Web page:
The use of education to further the control of the church in almost every aspect of Irish life is thoughtfully established in the documentary, and Clonliffe College, the former diocesan seminary in Dublin, also features. The relationship of the Irish hierarchy with emerging nationalism is also examined. The extensive archives for the former Archbishop of Dublin, John Charles McQuaid, shine more light on the retention of the church's power but also his development of social services in a poverty-stricken period in Dublin. Bringing matters right up to date, the visit of Pope Francis to Ireland last year is used in the concluding section.

The documentary was triggered by an article written by Senator McDowell in 2017 at the height of the furore from the revelation of the Tuam Mother and Babies scandal. Available on the RTE Player, as a Reel Story Production for RTE, it is a carefully researched, well written and highly illustrated piece of television journalistic work. It captures in the short space of a little over an hour a very significant part of what has made us who we are as today's nation.

For those of us who grew up through the 1950s it is both a reminder and a revelation. For those of today's younger generations who choose to view the programme, it may cause bemusement but is also likely to re-form some of their notions of Irish history. It is highly recommended, both for Senator McDowell's beautifully measured exposition and for Niamh Sammon's deft and illuminating direction.

Niamh Sammon has a solid portfolio of important documentaries for RTE, including 'Ireland's Health Divide' in 2017. Others were 'Medication Nation', also in 2017, and 'Hidden Impact: Rugby and Concussion' in 2015.

She also produced 'Fine Gael: A Family at War' and a four-part documentary about the life of former taoiseach Charles Haughey. She is currently a PhD candidate and tutor at Dublin City University and a freelance television Producer/Director.

Michael McDowell is a former leader of the Progressive Democrats, a former attorney-general and former minister for justice.


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Downtown parking claims a victim

File photo.
We've had first hand descriptions of the aftermath of a timpist outside the Powder Room last evening, when a car parked nose in at that point had its rear clipped by a vehicle coming from across the bridge, writes Brian Byrne.

The vehicle had to swing wide to get around cars parked on the Town Hall side and then its load hit the tail-out car, the rear of which was well out into the traffic line.

According to one correspondent, it was a case of 'when the predictable happens', and the rear of the parked car was sticking into the traffic line. "The victim tonight was ... the driver of the vehicle coming down the hill," she writes. "It is very hard to see how culpability lies with the driver of the moving vehicle, when the vehicle he hit was clearly obstructing traffic ... and tomorrow, there will be another car in the same spot, parked with equal disregard ..."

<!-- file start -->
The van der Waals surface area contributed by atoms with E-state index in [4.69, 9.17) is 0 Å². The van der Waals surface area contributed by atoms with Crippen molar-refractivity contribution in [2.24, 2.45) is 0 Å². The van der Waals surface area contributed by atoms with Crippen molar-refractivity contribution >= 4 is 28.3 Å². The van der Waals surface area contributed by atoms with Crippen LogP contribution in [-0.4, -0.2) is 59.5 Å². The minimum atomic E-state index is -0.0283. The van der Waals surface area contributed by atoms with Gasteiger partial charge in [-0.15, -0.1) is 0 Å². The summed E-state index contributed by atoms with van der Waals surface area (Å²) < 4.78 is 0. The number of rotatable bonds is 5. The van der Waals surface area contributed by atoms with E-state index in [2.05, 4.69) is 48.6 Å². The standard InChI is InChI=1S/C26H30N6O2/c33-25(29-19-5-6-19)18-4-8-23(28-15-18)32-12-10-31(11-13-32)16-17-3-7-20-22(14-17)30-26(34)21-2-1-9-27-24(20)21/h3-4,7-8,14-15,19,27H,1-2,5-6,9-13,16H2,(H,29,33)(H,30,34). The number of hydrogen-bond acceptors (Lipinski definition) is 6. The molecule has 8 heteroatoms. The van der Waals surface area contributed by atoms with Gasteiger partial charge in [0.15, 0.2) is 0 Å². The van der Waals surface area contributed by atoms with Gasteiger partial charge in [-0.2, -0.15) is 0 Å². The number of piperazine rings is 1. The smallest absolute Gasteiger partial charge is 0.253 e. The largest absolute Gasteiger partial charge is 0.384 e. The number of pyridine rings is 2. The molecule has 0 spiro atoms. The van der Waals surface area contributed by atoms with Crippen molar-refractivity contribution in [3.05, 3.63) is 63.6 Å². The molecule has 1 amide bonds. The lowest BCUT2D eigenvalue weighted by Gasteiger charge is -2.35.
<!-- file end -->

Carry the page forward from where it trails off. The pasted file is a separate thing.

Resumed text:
(And there was, when the Diary went down to the spot this morning.)

As our file photo on top shows, this is something we have highlighted several times before. The parking space involved is marked as a horizontal to the kerb one.

To be fair, the marking for that is hard to see now. But the Council has only been looking at it since 2017 ... 

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Solar seats, maybe for Market Square?

In the course of some of my automotive work, I stopped off for a coffee yesterday in the very pretty resort village of Promosten in Croatia, writes Brian Byrne.

It's a quite beautiful place, and its fishing village tradition is illustrated by the sculpture of the fisherman mending his nets shown above.

But I was struck also by the very 21st century seats on the beachfront, which are solar panels pulling in energy from the sun to power an integrated internet hotspot and charging points for mobile phones.

That's a thought for us to suggest to Kildare County Council whenever the public consultation on the Market Square Project gets under way.

A Conceptual Plan prepared for the project, which has already been allocated €200,000 from the Government, has been shown to councillors of the Naas MD, but not to the public, pending the preparation of a Part 8 application.